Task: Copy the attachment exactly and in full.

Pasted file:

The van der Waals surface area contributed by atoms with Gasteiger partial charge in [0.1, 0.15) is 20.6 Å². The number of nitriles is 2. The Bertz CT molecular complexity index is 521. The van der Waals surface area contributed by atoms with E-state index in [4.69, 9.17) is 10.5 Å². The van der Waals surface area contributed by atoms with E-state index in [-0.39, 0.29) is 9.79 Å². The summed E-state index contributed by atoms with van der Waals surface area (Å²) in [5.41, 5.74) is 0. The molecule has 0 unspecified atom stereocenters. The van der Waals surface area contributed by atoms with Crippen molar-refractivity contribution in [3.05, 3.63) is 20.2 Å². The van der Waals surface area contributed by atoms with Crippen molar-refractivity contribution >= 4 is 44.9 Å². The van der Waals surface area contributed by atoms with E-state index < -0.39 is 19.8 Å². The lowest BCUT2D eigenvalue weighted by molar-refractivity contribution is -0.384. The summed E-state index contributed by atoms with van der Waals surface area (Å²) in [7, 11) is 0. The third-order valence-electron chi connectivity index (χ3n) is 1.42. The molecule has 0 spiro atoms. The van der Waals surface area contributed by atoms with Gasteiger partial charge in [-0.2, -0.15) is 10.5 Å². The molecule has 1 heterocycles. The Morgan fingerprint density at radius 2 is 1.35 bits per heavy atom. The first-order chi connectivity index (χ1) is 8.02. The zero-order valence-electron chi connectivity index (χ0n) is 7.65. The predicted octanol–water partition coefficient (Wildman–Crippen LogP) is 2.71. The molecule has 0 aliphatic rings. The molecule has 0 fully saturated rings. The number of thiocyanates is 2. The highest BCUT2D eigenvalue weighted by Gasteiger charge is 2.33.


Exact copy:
The van der Waals surface area contributed by atoms with Gasteiger partial charge in [0.1, 0.15) is 20.6 Å². The number of nitriles is 2. The Bertz CT molecular complexity index is 521. The van der Waals surface area contributed by atoms with E-state index in [4.69, 9.17) is 10.5 Å². The van der Waals surface area contributed by atoms with E-state index in [-0.39, 0.29) is 9.79 Å². The summed E-state index contributed by atoms with van der Waals surface area (Å²) in [5.41, 5.74) is 0. The molecule has 0 unspecified atom stereocenters. The van der Waals surface area contributed by atoms with Crippen molar-refractivity contribution in [3.05, 3.63) is 20.2 Å². The van der Waals surface area contributed by atoms with Crippen molar-refractivity contribution >= 4 is 44.9 Å². The van der Waals surface area contributed by atoms with E-state index < -0.39 is 19.8 Å². The lowest BCUT2D eigenvalue weighted by molar-refractivity contribution is -0.384. The summed E-state index contributed by atoms with van der Waals surface area (Å²) in [7, 11) is 0. The third-order valence-electron chi connectivity index (χ3n) is 1.42. The molecule has 0 spiro atoms. The van der Waals surface area contributed by atoms with Gasteiger partial charge in [-0.2, -0.15) is 10.5 Å². The molecule has 1 heterocycles. The Morgan fingerprint density at radius 2 is 1.35 bits per heavy atom. The first-order chi connectivity index (χ1) is 8.02. The zero-order valence-electron chi connectivity index (χ0n) is 7.65. The predicted octanol–water partition coefficient (Wildman–Crippen LogP) is 2.71. The molecule has 0 aliphatic rings. The molecule has 0 fully saturated rings. The number of thiocyanates is 2. The highest BCUT2D eigenvalue weighted by Gasteiger charge is 2.33.